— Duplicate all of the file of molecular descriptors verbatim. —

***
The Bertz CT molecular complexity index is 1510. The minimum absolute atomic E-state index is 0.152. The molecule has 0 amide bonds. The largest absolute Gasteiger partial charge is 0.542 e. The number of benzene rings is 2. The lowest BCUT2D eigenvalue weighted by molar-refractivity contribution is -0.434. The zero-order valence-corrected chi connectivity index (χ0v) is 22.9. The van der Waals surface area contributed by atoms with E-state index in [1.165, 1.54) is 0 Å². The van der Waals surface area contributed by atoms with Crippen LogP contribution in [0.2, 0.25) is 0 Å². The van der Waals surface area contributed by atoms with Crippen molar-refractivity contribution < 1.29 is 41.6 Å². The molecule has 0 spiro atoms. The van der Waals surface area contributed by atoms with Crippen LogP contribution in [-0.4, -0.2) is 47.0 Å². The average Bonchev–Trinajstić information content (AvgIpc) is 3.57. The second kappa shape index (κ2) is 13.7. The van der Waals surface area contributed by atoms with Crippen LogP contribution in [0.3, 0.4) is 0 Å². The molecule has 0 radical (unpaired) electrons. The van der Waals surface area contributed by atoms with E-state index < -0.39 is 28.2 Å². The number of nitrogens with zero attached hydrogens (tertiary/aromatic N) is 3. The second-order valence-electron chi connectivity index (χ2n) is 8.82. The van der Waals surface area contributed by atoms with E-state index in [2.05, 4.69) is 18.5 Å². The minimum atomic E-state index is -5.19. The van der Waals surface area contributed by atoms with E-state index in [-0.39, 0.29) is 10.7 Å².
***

The Bertz CT molecular complexity index is 1510. The minimum absolute atomic E-state index is 0.152. The molecule has 0 amide bonds. The largest absolute Gasteiger partial charge is 0.542 e. The number of benzene rings is 2. The lowest BCUT2D eigenvalue weighted by molar-refractivity contribution is -0.434. The zero-order valence-corrected chi connectivity index (χ0v) is 22.9. The van der Waals surface area contributed by atoms with E-state index in [1.165, 1.54) is 0 Å². The van der Waals surface area contributed by atoms with Crippen LogP contribution in [0.2, 0.25) is 0 Å². The van der Waals surface area contributed by atoms with Crippen molar-refractivity contribution < 1.29 is 41.6 Å². The molecule has 0 spiro atoms. The van der Waals surface area contributed by atoms with Crippen LogP contribution in [-0.4, -0.2) is 47.0 Å². The average Bonchev–Trinajstić information content (AvgIpc) is 3.57. The second kappa shape index (κ2) is 13.7. The van der Waals surface area contributed by atoms with Crippen LogP contribution in [0.3, 0.4) is 0 Å². The molecule has 0 radical (unpaired) electrons. The van der Waals surface area contributed by atoms with E-state index < -0.39 is 28.2 Å². The number of nitrogens with zero attached hydrogens (tertiary/aromatic N) is 3. The second-order valence-electron chi connectivity index (χ2n) is 8.82. The van der Waals surface area contributed by atoms with E-state index in [2.05, 4.69) is 18.5 Å². The minimum atomic E-state index is -5.19. The van der Waals surface area contributed by atoms with E-state index in [-0.39, 0.29) is 10.7 Å².